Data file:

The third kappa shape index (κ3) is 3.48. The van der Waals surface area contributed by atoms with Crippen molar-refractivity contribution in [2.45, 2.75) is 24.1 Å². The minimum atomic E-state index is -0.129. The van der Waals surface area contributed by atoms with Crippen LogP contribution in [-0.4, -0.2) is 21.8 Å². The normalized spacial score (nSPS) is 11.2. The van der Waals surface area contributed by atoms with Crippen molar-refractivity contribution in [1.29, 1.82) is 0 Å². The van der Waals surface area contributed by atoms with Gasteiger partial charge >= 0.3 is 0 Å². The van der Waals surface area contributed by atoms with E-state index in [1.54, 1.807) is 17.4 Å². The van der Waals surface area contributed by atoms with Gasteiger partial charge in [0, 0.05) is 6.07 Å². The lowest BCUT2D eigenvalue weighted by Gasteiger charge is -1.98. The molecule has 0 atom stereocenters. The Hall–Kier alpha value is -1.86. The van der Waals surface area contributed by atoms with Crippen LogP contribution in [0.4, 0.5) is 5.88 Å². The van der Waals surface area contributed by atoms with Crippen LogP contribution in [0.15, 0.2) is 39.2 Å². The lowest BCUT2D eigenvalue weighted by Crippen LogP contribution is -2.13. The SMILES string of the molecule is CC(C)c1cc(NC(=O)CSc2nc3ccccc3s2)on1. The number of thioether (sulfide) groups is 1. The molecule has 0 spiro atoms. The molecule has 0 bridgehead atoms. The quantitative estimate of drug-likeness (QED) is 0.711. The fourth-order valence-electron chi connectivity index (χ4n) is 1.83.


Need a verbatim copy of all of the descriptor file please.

The third kappa shape index (κ3) is 3.48. The van der Waals surface area contributed by atoms with Crippen molar-refractivity contribution in [2.45, 2.75) is 24.1 Å². The minimum atomic E-state index is -0.129. The van der Waals surface area contributed by atoms with Crippen LogP contribution in [-0.4, -0.2) is 21.8 Å². The normalized spacial score (nSPS) is 11.2. The van der Waals surface area contributed by atoms with Crippen molar-refractivity contribution in [1.29, 1.82) is 0 Å². The van der Waals surface area contributed by atoms with Gasteiger partial charge >= 0.3 is 0 Å². The van der Waals surface area contributed by atoms with E-state index in [1.54, 1.807) is 17.4 Å². The van der Waals surface area contributed by atoms with Gasteiger partial charge in [0, 0.05) is 6.07 Å². The lowest BCUT2D eigenvalue weighted by Gasteiger charge is -1.98. The molecule has 0 atom stereocenters. The Hall–Kier alpha value is -1.86. The van der Waals surface area contributed by atoms with Crippen LogP contribution in [0.4, 0.5) is 5.88 Å². The van der Waals surface area contributed by atoms with Crippen LogP contribution in [0.15, 0.2) is 39.2 Å². The lowest BCUT2D eigenvalue weighted by Crippen LogP contribution is -2.13. The SMILES string of the molecule is CC(C)c1cc(NC(=O)CSc2nc3ccccc3s2)on1. The number of thioether (sulfide) groups is 1. The molecule has 0 spiro atoms. The molecule has 0 bridgehead atoms. The quantitative estimate of drug-likeness (QED) is 0.711. The fourth-order valence-electron chi connectivity index (χ4n) is 1.83.